Exactly a century ago, the British police made an intervention in the exhibition of nude paintings by Amedeo Modigliani to shut it down. Nowadays, the London Tate Modern makes it up for this censorship by presenting once again the great master’s sulfurous Artworks.
A hundred years old scandal
When the British police burst into Amedeo Modigiliani’s exhibition at the Berthe Weill gallery in 1917, one canvas in particular called everybody’s attention. In fact, the grand master’s nude represented pubic hairs for the first time. Such a modernization of female nude paintings generated by the Artist is the angle chosen by Tate Modern‘s Curator Nancy Ireson for the exhibition. “It is the largest group of his nudes which have ever been shown together in the UK” said the Curator. The 12 Artworks will be part of a hundred others that will also be exhibited. As a result, London will host the most comprehensive exhibition of the Artist the United Kingdom has ever experience.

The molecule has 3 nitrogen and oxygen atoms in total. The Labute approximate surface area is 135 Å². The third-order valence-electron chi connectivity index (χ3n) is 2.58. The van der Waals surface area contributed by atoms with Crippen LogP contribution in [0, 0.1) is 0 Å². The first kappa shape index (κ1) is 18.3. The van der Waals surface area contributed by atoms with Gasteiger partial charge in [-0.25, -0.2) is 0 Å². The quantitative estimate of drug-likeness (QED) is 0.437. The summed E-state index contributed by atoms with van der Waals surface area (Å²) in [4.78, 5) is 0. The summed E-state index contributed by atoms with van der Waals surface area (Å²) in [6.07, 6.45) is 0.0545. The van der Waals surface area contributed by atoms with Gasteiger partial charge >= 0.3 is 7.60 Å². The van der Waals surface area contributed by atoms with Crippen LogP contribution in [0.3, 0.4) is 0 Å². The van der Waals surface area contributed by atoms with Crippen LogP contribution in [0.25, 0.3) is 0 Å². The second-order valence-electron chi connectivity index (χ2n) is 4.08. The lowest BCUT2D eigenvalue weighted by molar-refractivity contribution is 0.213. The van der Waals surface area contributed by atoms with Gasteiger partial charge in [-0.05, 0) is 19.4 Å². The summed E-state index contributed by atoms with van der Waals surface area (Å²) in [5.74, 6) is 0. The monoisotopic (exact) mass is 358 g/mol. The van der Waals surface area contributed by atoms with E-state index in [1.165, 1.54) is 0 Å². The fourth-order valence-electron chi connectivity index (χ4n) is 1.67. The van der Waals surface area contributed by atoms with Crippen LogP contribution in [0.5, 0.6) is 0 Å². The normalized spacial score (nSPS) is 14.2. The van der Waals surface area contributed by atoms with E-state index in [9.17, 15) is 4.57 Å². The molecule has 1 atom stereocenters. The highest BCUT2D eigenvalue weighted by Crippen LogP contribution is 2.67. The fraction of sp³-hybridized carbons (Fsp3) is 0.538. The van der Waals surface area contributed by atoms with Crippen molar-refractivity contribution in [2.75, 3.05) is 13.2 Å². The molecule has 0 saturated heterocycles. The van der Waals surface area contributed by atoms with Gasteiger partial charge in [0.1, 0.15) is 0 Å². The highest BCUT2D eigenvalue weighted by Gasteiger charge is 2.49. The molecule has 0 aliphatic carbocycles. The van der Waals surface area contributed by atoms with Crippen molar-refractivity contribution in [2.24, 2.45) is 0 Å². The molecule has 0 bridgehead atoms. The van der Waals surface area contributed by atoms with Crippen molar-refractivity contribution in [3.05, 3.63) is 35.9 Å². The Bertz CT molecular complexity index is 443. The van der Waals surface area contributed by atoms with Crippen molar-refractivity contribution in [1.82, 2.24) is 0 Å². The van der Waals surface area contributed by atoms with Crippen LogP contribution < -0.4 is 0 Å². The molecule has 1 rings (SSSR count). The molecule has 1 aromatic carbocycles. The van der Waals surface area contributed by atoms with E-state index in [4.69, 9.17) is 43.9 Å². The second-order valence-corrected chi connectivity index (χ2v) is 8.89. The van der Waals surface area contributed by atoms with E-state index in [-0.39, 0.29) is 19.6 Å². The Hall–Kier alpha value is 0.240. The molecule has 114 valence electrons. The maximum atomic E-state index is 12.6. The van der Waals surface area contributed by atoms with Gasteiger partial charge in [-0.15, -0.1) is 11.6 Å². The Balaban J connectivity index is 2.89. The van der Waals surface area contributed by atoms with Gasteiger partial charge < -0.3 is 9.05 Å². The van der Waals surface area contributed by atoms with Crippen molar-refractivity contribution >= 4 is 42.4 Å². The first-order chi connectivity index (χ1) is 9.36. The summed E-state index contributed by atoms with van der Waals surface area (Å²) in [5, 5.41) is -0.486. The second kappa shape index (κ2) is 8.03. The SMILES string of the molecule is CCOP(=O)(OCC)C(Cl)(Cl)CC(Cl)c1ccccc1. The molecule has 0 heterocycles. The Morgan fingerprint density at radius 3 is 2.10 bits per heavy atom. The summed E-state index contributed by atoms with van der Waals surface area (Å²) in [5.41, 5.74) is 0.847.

A new approach to the Artist’s personality
The sulfurous and dissolute reputation of Amedeo Modigliani is often what the public recalls from the several exhibitions that have been organized so far. To the Tate Museum’s opinion, the goal is, to the contrary, to propose a new approach. Indeed, the idea is to show that the great master’s artistic statement does not simply consist in portraits of long faces with almond eyes. Several Artworks, which have not been shown often to the public, come from private collections. In order to better transpose the atmosphere in which the painter created, the museum proposes a virtual reality tour that takes visitors to Amedeo Modigliani’s studio.
Female models filled with freedom
The major part of the exhibited Artworks was made during World War I. In that context, women took on most of the positions left by men who went to war. Becoming a model for a painter was a very lucrative position. It also was the occasion to become independent. “They might not marry. They might live alone. They didn’t necessarily have to have children. Although it’s not feminism as we might see it today, I think it is actually quite interesting to think of these people as women making a choice” explained Nancy Ireson. In fact, the models depicted look confident and sometimes even made audacious aesthetic choices such as hairstyles.
Read our article about the exhibition Tintoret-Birth of a Genius at the Luxembourg Museum here.